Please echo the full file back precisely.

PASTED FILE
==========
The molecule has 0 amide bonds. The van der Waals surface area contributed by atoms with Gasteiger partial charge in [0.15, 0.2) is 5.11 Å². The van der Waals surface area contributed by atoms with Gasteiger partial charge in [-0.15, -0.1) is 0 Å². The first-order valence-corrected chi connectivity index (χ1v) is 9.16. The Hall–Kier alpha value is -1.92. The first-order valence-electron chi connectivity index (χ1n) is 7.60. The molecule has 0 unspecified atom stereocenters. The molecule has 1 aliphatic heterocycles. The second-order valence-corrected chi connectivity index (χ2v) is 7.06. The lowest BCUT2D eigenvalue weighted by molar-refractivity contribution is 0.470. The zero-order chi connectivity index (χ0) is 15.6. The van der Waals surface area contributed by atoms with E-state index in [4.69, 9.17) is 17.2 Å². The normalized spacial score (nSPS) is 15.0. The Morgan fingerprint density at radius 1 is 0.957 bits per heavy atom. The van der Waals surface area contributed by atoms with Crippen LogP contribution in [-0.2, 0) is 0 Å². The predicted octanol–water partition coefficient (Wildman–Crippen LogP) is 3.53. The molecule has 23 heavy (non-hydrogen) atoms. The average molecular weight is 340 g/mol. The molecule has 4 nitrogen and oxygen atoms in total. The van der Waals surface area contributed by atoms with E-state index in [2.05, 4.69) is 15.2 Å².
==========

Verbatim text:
The molecule has 0 amide bonds. The van der Waals surface area contributed by atoms with Gasteiger partial charge in [0.15, 0.2) is 5.11 Å². The van der Waals surface area contributed by atoms with Gasteiger partial charge in [-0.15, -0.1) is 0 Å². The first-order valence-corrected chi connectivity index (χ1v) is 9.16. The Hall–Kier alpha value is -1.92. The first-order valence-electron chi connectivity index (χ1n) is 7.60. The molecule has 0 unspecified atom stereocenters. The molecule has 1 aliphatic heterocycles. The second-order valence-corrected chi connectivity index (χ2v) is 7.06. The lowest BCUT2D eigenvalue weighted by molar-refractivity contribution is 0.470. The zero-order chi connectivity index (χ0) is 15.6. The van der Waals surface area contributed by atoms with E-state index in [4.69, 9.17) is 17.2 Å². The normalized spacial score (nSPS) is 15.0. The Morgan fingerprint density at radius 1 is 0.957 bits per heavy atom. The van der Waals surface area contributed by atoms with Crippen LogP contribution in [-0.2, 0) is 0 Å². The predicted octanol–water partition coefficient (Wildman–Crippen LogP) is 3.53. The molecule has 23 heavy (non-hydrogen) atoms. The average molecular weight is 340 g/mol. The molecule has 4 nitrogen and oxygen atoms in total. The van der Waals surface area contributed by atoms with E-state index in [2.05, 4.69) is 15.2 Å².